Theosophical Society of the Arya Samaj

From Theosophy Wiki
Jump to navigation Jump to search

The Theosophical Society of the Arya Samaj of Aryavarta (or sometimes "of India") was the name of the Theosophical Society from May 1878 until March 1882, during its association with the Arya Samaj founded by Svāmī Dayānand Sarasvatī.

Association with the Theosophical Society

In 1877, the Arya Samaj was founded in July at Lahore. A member and President of the Bombay Branch of the new organization, Hurrychund Chintamon, wrote to Col. Olcott in New York. To the colonel, the Arya Samaj seemed to be a Hindu Theosophical Society. In February, 1878, Olcott offered T.S. membership diplomas to Hurrychand and to the Swami, and also established a Bombay Branch of the Theosophical Society.[1]

On May 22, 1878, the Recording Secretary of Theosophical Society, A. Gustam, sent a letter “To the Chiefs of the Ârya Samâja,” advising them that the Council of the T.S. has accepted their proposal to unite with them. The Society altered its own title to: “The Theosophical Society of the Arya Samaja of India.”

Col. Olcott wrote:

Our Council, in May, 1878, passed a vote to unite the two societies and change the title of ours to “The Theosophical Society of the Arya Samaj.” This was notified to the Swami, and in due time he returned to me the draft of a new Diploma (now before me as I write) which I had sent him, signed, as requested, with his name and stamped with his own seal. I had this engraved, issued it to a few members who wished to enlist under the new scheme, and put forth a circular reciting the principles under which we intended to work.[2]

However, when, in early August of that year the Colonel received the Rules of the Arya Samaj, he was disappointed:

I received from India an English translation of the rules and doctrines of the Arya Samaj, made by Pandit Shyamji Krishnavarma, a protégé of the Swami’s which gave us a great shock—gave me, at least. Nothing could have been clearer than that the Swami’s views had radically changed since the preceding August. . . . It was evident that the Samaj was not identical in character with our Society, put rather a new sect of Hinduism — a Vedic sect accepting Swami Dayânand’s authority as supreme judge as to which portions of the Vedas and Shâstras were and were not infallible. The impossibility of carrying out the intended amalgamation became manifest, and we immediately reported that fact to our Indian colleagues. The Theosophical Society resumed its status quo ante; and H. P. B. and I drafted and the Council put out two circulars, one defining what the Theosophical Society was, the other (dated September, 1878), defining a new body, the “Theosophical Society of the Arya Samaj of Aryavart,” as a bridge between the two mother societies, giving in detail the translation of the A. S. rules, etc., and leaving our members perfectly free to join the “link-society”, as I called it, and comply with its by-laws, or not.[3]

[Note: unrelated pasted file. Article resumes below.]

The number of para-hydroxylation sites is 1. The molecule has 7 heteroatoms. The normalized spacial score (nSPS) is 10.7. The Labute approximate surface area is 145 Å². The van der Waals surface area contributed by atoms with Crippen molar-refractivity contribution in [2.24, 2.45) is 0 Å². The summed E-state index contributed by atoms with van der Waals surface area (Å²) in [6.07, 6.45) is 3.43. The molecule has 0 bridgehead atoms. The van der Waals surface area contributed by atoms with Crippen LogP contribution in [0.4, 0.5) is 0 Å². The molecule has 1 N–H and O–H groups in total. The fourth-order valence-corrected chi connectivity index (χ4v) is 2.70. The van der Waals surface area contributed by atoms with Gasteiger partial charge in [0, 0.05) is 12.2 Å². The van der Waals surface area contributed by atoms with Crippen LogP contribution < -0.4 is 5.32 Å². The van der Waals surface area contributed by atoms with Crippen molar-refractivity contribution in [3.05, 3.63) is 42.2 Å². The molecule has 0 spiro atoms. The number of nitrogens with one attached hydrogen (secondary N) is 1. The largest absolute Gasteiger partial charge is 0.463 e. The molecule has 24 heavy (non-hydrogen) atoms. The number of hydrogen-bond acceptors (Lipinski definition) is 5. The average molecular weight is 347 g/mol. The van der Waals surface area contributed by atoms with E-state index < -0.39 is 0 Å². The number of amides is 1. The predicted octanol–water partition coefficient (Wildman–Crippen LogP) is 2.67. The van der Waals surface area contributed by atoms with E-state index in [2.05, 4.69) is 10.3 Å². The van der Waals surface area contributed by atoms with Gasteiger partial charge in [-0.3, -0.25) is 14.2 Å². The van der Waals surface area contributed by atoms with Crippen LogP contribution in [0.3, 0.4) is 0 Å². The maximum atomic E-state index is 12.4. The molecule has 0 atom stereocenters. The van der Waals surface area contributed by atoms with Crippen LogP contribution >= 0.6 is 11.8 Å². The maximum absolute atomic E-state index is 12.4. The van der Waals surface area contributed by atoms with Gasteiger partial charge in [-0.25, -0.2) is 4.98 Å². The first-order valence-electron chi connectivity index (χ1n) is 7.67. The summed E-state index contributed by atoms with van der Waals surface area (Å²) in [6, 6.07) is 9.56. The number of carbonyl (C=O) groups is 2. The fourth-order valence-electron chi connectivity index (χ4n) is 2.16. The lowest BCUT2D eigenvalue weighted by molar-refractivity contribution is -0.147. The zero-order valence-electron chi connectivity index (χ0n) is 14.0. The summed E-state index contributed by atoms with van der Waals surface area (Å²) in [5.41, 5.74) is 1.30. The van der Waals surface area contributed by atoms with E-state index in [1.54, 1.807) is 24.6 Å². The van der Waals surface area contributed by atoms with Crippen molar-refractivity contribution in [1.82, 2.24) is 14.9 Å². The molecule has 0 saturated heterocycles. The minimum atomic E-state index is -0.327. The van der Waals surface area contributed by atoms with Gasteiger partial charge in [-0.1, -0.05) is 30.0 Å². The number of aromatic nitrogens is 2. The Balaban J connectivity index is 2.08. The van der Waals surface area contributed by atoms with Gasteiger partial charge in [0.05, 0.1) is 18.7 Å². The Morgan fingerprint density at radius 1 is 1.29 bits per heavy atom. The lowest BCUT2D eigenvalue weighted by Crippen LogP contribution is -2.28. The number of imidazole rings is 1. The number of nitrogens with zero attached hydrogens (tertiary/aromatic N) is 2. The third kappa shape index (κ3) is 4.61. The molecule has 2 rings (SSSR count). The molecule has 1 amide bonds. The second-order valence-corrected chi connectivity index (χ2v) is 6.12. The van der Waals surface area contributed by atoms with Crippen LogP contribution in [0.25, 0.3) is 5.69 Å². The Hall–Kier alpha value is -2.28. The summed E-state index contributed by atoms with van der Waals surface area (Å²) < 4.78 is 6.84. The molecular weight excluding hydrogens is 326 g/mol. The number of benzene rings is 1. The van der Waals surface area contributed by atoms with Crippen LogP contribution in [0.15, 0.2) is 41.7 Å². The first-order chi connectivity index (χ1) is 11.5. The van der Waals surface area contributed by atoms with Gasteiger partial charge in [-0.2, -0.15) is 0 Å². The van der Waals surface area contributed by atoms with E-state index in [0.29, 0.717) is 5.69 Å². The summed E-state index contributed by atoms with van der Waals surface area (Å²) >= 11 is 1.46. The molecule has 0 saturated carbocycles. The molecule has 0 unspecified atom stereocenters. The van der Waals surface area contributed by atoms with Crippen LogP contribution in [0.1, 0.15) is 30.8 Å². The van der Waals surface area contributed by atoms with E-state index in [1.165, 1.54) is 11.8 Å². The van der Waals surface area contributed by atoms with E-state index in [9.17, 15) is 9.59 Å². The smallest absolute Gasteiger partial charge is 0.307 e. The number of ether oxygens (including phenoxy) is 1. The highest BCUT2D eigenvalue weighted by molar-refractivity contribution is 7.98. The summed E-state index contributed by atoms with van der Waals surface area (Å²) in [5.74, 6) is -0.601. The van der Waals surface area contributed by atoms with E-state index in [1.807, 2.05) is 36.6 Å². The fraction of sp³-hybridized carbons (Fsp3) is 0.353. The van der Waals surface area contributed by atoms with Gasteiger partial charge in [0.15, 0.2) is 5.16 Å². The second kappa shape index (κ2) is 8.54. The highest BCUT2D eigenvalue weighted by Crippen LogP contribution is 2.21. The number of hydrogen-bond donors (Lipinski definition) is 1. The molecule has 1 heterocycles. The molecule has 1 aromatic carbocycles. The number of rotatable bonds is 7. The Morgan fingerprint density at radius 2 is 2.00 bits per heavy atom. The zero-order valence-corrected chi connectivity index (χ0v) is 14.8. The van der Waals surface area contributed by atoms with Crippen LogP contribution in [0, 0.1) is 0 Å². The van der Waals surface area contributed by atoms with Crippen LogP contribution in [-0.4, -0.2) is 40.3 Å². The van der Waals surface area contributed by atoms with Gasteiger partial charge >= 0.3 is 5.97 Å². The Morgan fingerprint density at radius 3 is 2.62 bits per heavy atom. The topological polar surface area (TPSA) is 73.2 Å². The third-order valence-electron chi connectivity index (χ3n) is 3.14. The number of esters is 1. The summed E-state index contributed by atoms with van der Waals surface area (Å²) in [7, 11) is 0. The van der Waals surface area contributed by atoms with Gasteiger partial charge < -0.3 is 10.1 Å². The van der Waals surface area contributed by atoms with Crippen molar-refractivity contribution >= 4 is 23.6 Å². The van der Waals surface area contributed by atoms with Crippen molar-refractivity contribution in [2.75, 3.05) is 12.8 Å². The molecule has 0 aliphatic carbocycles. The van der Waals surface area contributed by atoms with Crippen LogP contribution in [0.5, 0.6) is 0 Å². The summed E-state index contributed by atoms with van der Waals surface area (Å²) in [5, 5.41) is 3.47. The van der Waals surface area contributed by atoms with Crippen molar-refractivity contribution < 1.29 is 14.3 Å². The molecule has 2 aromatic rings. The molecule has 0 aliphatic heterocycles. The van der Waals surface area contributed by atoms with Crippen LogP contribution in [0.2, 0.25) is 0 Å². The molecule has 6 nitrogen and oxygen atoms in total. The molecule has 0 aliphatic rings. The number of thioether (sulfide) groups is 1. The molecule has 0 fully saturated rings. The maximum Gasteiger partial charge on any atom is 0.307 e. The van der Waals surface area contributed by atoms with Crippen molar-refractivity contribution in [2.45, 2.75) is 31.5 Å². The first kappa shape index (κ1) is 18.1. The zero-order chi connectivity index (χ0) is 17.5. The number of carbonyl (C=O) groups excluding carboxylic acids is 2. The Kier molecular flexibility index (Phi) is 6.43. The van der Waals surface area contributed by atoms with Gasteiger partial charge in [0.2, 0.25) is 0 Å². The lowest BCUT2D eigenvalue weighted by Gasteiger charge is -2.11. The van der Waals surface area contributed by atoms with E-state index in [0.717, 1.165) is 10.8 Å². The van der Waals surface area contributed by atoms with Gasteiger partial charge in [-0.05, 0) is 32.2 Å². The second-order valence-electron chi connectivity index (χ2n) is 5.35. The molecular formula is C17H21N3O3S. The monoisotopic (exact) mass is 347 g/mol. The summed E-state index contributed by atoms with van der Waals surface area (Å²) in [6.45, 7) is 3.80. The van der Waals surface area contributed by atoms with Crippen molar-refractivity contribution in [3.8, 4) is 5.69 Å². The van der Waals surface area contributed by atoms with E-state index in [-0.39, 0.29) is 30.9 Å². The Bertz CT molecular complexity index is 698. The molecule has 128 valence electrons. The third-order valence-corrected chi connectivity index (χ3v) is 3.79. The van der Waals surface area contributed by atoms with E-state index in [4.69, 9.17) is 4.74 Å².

According to Josephine Ransom, the relationship was revised after Col. Olcott received the rules:

Out of the revision emerged three organisations: (1) The Theosophical Society - the Parent Society; (2) The Arya Samaj; (3) The "link-Society" between them This "link-Society" had few members and by about 1880 died out as futile. Anyone belonging to that belonged also to the other two, but The Theosophical Society and the Arya Samaj reverted to separate organisations under their own respective heads.[4]


The definitive break came early in 1882. The Swami publicly attacked the Founders as being converts to Buddhism, and not supporters of the Vedas. The July, issue of The Theosophist is filled with letters and articles about the Swami's accusations. The two organizations completely severed ties.[5]


  1. Josephine Ransom, A Short History of the Theosophical Society (Adyar, Chennai, India: Theosophical Publishing House, 1938), 115-116.
  2. Henry Steel Olcott, Old Diary Leaves First Series (Adyar, Madras: The Theosophical Publishing House, 1974), 397.
  3. Henry Steel Olcott, Old Diary Leaves First Series (Adyar, Madras: The Theosophical Publishing House, 1974), 397-398.
  4. Josephine Ransom, 120.
  5. Josephine Ransom, 121.